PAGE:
The Back to Mine mix CD series, from DMC Records, lets artists from the electronic genre (like Everything But the Girl, Groove Armada and Morcheeba) choose their favorite chill-out tunes and mix them for release. Being a DJ with a pretty extensive music collection, I sometimes find it difficult selecting the right songs for a compilation. I can only imagine the struggle these artists must go through having access to more music, not to mention unlimited financial resources. However, the artists find a way to narrow their choices down to a soothing, downbeat 74-minute mix.
Brothers Phil and Paul Hartnoll, otherwise known as the electronic group Orbital, are the latest artists to take on the Back to Mine challenge. Since starting in 1987, Orbital have become one of the most recognized and respected bands in the world, distancing themselves from the crowd by performing live without DAT or backing tapes, an almost unheard of practice in the electronic music world. After 10 years of non-stop touring, seven CD releases and countless remixes for artists as diverse as Madonna, Queen Latifah and David Gray, the Hartnoll’s took to their BTM duties in the following four steps (as listed on the back of the CD):
1. Invite everyone back after a night out.
2. Crack open a can of Gold Label.
3. Put on a selection of your all-time favorite tunes.
4. Get messy, start talking rubbish and let the fun begin.
Previous Back to Mine artists have chosen down tempo melodies (such as Everything But the Girl’s inclusion of Beth Orton’s “The Stars All Seem to Weep”) and soothing, finger-snapping funk grooves (such as Barry White’s “Playing Your Game, Baby”, found on Groove Armada’s collection). Orbital, however, came from a different angle, using a hodge-podge of styles, making the disc come across more like The Prodigy’s Dirtchamber Sessions, Vol. 1 than any chill out compilations I have ever heard.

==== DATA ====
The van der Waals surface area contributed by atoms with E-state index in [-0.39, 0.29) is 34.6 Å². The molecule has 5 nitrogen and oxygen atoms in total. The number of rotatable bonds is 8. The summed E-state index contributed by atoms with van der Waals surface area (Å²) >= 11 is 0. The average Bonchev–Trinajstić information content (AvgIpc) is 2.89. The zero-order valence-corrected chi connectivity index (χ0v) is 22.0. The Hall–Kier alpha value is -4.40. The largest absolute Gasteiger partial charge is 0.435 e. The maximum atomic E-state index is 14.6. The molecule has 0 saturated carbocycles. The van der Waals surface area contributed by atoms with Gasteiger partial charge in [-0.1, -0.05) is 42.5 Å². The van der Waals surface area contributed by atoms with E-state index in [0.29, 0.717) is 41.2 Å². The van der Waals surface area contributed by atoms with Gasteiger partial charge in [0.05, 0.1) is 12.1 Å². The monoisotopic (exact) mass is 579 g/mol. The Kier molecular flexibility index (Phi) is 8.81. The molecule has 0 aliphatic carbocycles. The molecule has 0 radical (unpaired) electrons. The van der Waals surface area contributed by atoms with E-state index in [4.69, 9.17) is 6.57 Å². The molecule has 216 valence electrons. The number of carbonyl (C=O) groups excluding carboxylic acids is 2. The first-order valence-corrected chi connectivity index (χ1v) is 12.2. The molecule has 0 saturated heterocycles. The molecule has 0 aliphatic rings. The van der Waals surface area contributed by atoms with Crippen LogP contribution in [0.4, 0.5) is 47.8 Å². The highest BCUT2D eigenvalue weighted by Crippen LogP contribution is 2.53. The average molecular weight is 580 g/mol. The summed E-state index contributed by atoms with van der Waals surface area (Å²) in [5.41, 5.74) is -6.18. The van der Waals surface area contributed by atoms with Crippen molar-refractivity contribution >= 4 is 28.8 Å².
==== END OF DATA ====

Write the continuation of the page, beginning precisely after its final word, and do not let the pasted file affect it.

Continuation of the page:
The disc opens with “The Knack” by John Barry & His Orchestra, a swinging up tempo track from 1965 that would seem at home on the soundtrack to some French film where blue eye shadow and white go-go boots were all the rage. As this track ends, the listener is abruptly dropped back to Earth by Lee “Scratch” Perry & The Upsetters’ slower-paced reggae track “Justice to the People”. There is no real blend here, just a stop and start. This could have been easily accepted or overlooked, if it wasn’t repeated so many times throughout the mix.
From here, Orbital takes the listener to their proper element - the club. Two house tracks, DSR’s “Babaloo” and Eon’s “Spice” blend seamlessly, as one would expect from such an upper echelon electronic group. However, “Love & Fury” by The Tornadoes cuts this, one of the few indications of this being an actual mix, short, with it’s early ‘60s surf sound. Unfortunately, the roller-coaster ride of genres continues for the remainder of the disc, with contributions from P.J. Harvey, The Selecter, Plaid, The Divine Comedy, Indian singer Falguni Pathak and even (gasp) Jethro Tull.
One bright spot in an otherwise hard-to-swallow gumbo of music is the never before released Orbital track “Ska’d for Life (Instrumental Mix)”, which was originally written for the film SW9, but never used. But is one song really reason enough to invest in a 19-track disc? I guess it depends on the listener.
If you are a fan of Orbital, this could be a phenomenal compilation for you, a must-have for your collection. If you are a fan of the earlier Back to Mine mixes, you may want to hold out for the other releases in this series due this year, from New Order and The Orb. Let’s keep our fingers crossed.
// Notes from the Road
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